Maligning Phil Johnson, with Lots of Rhetoric but Little Substance - Evolution News & Views

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Maligning Phil Johnson, with Lots of Rhetoric but Little Substance

We recently celebrated the 20th anniversary of the publication of Phillip Johnson's groundbreaking book, Darwin on Trial. Phillip Johnson's meticulous skill in scrutinizing the metaphysical assumptions undergirding much of evolutionary naturalism launched the modern intelligent design movement and set in motion a chain of events that must inevitably lead to the toppling of Darwinism in scientific academia.

Phillip Johnson has now come in for criticism from mathematician Jeffrey Shallit and biochemist Larry Moran. Both criticisms concerned this video, featuring an interview with Johnson on topics pertinent to design and evolution.

Jeffrey Shallit writes,

The most significant misunderstanding Johnson repeatedly exhibits is that he thinks modern evolutionary biology is synonymous with his understanding of the meaning of the term "Darwinism": all biological change is due to mutation and natural selection. The fact that other mechanisms, such as genetic drift and endosymbiosis, are now an essential part of the picture seems to have escaped him completely. Ignorance or dishonesty? I'm not sure; maybe it's a mixture of both.
This is the type of condescending rhetoric that is so prevalent in anti-ID writings. Does Shallit really think that we haven't heard of processes such as genetic drift and endosymbiosis?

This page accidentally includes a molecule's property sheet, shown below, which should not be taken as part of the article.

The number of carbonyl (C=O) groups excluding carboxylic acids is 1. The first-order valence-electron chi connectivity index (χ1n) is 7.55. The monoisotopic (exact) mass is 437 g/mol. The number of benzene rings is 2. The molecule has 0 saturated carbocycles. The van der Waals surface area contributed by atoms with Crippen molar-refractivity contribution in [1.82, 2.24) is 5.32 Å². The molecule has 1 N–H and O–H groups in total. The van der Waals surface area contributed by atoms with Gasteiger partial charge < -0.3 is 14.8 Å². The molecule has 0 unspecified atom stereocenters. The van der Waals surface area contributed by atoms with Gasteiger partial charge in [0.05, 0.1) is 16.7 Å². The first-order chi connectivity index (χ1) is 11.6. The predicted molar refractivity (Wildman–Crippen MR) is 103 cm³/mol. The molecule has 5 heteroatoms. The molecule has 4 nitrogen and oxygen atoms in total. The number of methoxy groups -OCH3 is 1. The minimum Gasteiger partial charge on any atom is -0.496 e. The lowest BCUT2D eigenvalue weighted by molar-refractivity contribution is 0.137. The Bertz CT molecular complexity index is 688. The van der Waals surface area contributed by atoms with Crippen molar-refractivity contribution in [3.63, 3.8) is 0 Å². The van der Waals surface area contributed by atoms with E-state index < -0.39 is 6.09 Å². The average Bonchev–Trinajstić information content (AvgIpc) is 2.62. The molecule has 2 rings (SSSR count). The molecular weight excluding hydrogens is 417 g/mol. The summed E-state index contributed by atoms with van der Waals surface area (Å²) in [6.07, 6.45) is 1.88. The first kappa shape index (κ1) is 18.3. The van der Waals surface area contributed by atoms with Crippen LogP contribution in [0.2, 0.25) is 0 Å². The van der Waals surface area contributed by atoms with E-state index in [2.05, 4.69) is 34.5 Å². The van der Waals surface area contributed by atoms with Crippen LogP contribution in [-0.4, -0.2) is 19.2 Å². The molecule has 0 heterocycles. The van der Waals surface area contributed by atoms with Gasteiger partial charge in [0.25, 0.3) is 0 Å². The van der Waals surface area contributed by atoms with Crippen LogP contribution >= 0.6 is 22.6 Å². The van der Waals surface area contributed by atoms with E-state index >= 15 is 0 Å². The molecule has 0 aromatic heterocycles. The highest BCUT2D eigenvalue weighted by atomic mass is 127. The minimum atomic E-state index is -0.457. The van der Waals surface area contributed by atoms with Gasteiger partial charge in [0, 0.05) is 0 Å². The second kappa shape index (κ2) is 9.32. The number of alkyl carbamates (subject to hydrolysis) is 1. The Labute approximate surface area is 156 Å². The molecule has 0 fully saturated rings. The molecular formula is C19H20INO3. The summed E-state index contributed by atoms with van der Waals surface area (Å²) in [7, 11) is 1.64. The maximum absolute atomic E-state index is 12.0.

I think it is legitimate to use the word "Darwinism" provided that one is clear on what one means by it. Like the words "evolution" and "creationism," "Darwinism" can be construed to mean a variety of different things. Most ID proponents use the term to refer to the common scientific view that all of life is explicable by mechanisms of unguided chance and necessity. The most frequently cited examples of such processes are random mutations and natural selections -- but we recognize that there are other mechanisms at play as well (such as symbiosis and genetic drift). The key point is that the mechanisms undergirding the evolution of life, according to Darwinism, are non-intelligent.

Shallit subsequently quotes Phil Johnson's statement that Charles Darwin (trained in medicine and theology) and Charles Lyell (a lawyer) were amateurs in the field in which they are renowned. Shallit writes,

Very deceptive. Science as an institution at the time of Darwin and Lyell was quite different from modern science. It is extremely hard (although not impossible) for an amateur, untrained in science, to make a significant contribution to science today.